Police action to halt New Age festival cost pounds 500,000: Bank holiday marked by travellers' motorway protest, wind, rain and the arrival of a Pacific swift

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The Independent Online
AN EXTENSIVE operation designed to prevent New Age travellers holding a festival over the bank holiday weekend cost pounds 500,000, police said yesterday.

Extra police were deployed across the West Country to monitor travellers' convoys which have set up illegal mass camps in the area in previous years.

Terry Grange, acting Chief Constable of Avon and Somerset, said the operation, codenamed Nomad, would cost his force more than pounds 300,000 and estimated that neighbouring forces would have spent about pounds 200,000. The aim was to help local authorities and landowners prevent illegal camps.

Police action included dispersing travellers' convoys which were deliberately causing chaos by using vehicles to block motorways. On Sunday, a stretch of the M5 on the border between Avon and Gloucestershire was closed for more than three hours by a 74-vehicle convoy. Police were pelted with stones when they arrived.

Mr Grange anticipates a steady increase in convoy vehicles in the area as part of the traditional build-up to the summer solstice activities surrounding Stonehenge and Glastonbury.

Elsewhere damp and chilly weather rounded off the wettest May for seven years. The Met Office said some central areas had three times their normal rainfall during the month. The best of the May sun was in West Sussex and Somerset. The worst weather hit Wales on 17 May when a tornado was reported.

Over the weekend, the south and east of the country saw some sunny spells but high winds kept the temperatures down to the mid-60s Fahrenheit, about average for this time of year. In other parts, particularly Scotland, rain and cloud kept temperatures down in the 50s.

Rescue services last night called off a major air and sea search for a sailor from Starcross, Devon. He had not been seen since he set out in a dinghy for his yacht moored in the Exe estuary on Sunday night. Coastguards said the search, involving police and helicopters from the Royal Naval air station at Portland, could find no sign of the man or his dinghy.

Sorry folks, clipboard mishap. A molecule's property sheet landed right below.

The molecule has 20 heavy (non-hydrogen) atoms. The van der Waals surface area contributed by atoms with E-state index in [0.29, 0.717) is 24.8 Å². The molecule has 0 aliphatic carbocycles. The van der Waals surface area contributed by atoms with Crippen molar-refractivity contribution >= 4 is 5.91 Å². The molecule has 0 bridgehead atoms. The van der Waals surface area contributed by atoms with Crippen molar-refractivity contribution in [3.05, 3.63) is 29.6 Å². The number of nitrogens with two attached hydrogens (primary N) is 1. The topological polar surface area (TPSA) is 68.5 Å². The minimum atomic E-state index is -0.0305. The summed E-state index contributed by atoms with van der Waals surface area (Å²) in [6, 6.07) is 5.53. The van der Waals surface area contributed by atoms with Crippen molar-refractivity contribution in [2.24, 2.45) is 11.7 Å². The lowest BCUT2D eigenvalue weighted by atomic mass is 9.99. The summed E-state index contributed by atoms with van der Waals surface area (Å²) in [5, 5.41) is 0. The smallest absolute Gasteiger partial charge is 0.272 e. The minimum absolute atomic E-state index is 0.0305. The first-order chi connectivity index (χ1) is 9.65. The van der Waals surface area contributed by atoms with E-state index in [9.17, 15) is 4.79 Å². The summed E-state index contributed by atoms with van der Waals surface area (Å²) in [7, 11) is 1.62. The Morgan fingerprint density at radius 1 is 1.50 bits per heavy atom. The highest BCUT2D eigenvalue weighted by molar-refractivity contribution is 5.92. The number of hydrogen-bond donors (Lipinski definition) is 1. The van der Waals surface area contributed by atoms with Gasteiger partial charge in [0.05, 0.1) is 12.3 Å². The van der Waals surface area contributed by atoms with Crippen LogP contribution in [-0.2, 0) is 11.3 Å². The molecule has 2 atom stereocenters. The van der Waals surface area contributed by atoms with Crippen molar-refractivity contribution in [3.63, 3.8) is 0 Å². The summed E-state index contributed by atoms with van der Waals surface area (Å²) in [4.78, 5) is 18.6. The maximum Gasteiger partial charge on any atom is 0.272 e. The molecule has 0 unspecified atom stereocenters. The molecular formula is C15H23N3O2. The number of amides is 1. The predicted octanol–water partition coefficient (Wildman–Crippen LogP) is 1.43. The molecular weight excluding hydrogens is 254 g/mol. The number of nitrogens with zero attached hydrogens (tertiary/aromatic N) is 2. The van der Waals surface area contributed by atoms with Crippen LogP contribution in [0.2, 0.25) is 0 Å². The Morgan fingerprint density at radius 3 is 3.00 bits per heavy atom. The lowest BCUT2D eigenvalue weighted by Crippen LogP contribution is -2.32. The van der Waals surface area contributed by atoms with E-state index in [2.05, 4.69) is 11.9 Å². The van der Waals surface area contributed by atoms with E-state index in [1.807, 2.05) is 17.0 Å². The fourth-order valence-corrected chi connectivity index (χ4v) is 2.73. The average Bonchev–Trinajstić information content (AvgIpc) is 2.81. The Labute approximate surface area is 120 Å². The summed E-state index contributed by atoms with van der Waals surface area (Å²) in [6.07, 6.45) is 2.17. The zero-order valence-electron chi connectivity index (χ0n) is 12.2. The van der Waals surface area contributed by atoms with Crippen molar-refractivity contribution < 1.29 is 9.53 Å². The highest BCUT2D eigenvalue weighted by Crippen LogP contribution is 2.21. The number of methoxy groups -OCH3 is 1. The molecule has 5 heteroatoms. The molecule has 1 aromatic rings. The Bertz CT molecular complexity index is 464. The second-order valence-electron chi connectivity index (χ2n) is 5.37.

On the roads, three people were killed and two seriously injured when two cars crashed yesterday at Carmarthen, Dyfed. Police named the dead as Walter Griffiths, 62, his wife Catherine and their friend Ann Wall, all from the Llanelli area.

James Somerville, 20, a student at Stirling University, was killed after his Land Rover plunged 200ft over a cliff near Heriot in the Scottish Borders on Sunday.

A 18-year-old woman who was injured in a car crash on Sunday died yesterday in hospital. The crash happened on the A36 near Warminster, Wiltshire. Police named her as Connie Chan, from College Town, Berkshire.

She was among six people injured - one critically - when the car she was in spun out of control in torrential rain and hit a camper van before plunging down an embankment.

Yesterday, a mother and her child were thrown clear and escaped with cuts and bruises when their car somersaulted into the central crash barrier on the M1 in Northamptonshire and burst into flames. Police closed two lanes in both directions for more than an hour, causing 10-mile tailbacks.

A mountain rescue team and an RAF Sea King helicopter from Lossiemouth last night rescued two people from Ben Nevis after a report that climbers heard cries for help.

News that a Pacific swift had been seen flying over Cley-next-the-sea on the north Norfolk coast on Sunday prompted hundreds of twitchers to travel to the area yesterday. The bird has been recorded only once before in Europe.